1-14 increasing in multiples of 0.5

The range of data for the frequency is from 1 to 14 so an appropriate scale is to increase in multiples of 1 for each square, so two squares would be labelled as a multiple of 2.

3. The range of values for a set of data is 14 to 20. How is a broken scale shown on this axis?

A dotted line which hides any value above the number 20.

A zigzag line which compresses the axis as there are no data values in this location.

A dotted line which hides the numbers before 14.

A zigzag drawn in the axis so that the data values are equally spread out.

Graphs / charts that feature a broken scale are useful in situations when there are no data values to plot onto a graph, close to zero.

4. For this table of values, what is the best scale to use for the x -axis?

0-12 increasing in multiples of 1.

0-26 increasing in multiples of 2.

0-22.5 increasing in multiples of 0.5.

A broken axis from 4-11 increasing in multiples of 2.

The range of the data for the test score is between 0 and 25 and so it is suitable to write an axis from 0 to 26 and increase in multiples of 2.

5. The table below shows the number of strides and the time taken in seconds to run 100m. Which of the following four sets of axes would allow for an accurate scatter plot for the data set in the table below?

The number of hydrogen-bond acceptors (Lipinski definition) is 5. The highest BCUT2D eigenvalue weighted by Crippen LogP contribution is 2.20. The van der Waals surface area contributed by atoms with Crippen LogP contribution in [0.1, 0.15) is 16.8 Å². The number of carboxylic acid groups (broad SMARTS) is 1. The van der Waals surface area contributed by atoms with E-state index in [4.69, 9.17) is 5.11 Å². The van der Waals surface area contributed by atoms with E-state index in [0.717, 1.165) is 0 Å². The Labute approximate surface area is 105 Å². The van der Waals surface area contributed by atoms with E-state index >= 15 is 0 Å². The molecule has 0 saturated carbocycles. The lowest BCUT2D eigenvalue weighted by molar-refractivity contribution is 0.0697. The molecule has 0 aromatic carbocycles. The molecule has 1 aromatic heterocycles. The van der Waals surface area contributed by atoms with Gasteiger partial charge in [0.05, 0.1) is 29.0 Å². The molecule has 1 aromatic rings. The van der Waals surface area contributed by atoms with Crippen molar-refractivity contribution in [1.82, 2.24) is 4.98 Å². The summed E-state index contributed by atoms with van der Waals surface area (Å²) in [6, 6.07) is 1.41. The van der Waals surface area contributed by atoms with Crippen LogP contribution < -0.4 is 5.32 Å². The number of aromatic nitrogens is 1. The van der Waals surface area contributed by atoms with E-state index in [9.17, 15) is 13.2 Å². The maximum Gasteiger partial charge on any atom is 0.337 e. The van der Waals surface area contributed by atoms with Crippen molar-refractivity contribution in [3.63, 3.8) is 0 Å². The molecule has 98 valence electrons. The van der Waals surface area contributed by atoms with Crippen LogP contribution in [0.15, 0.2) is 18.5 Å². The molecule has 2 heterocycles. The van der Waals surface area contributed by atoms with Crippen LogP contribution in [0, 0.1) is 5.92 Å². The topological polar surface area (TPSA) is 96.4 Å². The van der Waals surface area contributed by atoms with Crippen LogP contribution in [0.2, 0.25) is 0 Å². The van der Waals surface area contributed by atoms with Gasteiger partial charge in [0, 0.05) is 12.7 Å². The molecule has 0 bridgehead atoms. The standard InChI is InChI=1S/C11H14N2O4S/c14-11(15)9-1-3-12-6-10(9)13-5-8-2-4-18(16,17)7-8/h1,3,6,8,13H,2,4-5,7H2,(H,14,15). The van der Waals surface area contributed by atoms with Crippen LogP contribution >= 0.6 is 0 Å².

Time should be on the x -axis (horizontal axis) and so the Number of strides will be on the y -axis (vertical axis). Each axis can have a break as this is a scatter graph and there is no data for values close to zero.

Each value must appear in the plotting area, and the scales should allow each point to be plotted with a suitable degree of accuracy.

6. The table below shows the Functional Threshold Power score of 10 cyclists. Which set of axes would allow for an accurate cumulative frequency plot for the data set below?

The vertical axis (the y -axis) is labelled as Cumulative Frequency when constructing a cumulative frequency graph. Also, the scale should not greatly over-exceed the data values and so should range from 0 to 10 for this data set.

The horizontal axis (the x -axis) should increase in equal steps and should not feature a break because the lowest FTP score can be 0.

### x and y axis GCSE questions

1. Complete the scale on the diagram for a time series. Use a 24 hour clock.

(2 marks)

12 : 15 and 12 : 45

(1)

13 : 00 and 13 : 15

(1)

2. (a) A group of people were asked what their favourite type of footwear is. Below is a table showing the results.

Circle the type of data represented in the table.

Discrete       Continuous       Secondary      Random

(b) Using an appropriate scale, complete the y -axis for the table of data above.

(3 marks)

(a) Discrete data

(1)

(b)

Axis labelled from 0-15 (minimum).

(1)

Appropriately spaced (using 2 squares for each unit).

(1)

3. A sandwich shop is recording the number of sandwiches sold per hour during one day of trade. The shop opens at 7 : 30am. Draw a time series to represent the data set. Use the axes below to help you.

(4 marks)

Time of day (t) labelled with a clear, equal scale on x -axis.

(1)

Appropriate scale used on the y -axis and labelled Frequency or Number of sandwiches sold.

(1)

All points plotted correctly.

(1)

Straight line segments drawn between each data value.

(1)

## Learning checklist

You have now learned how to:

• Use an appropriate graphical representation involving discrete, continuous and grouped data

## Still stuck?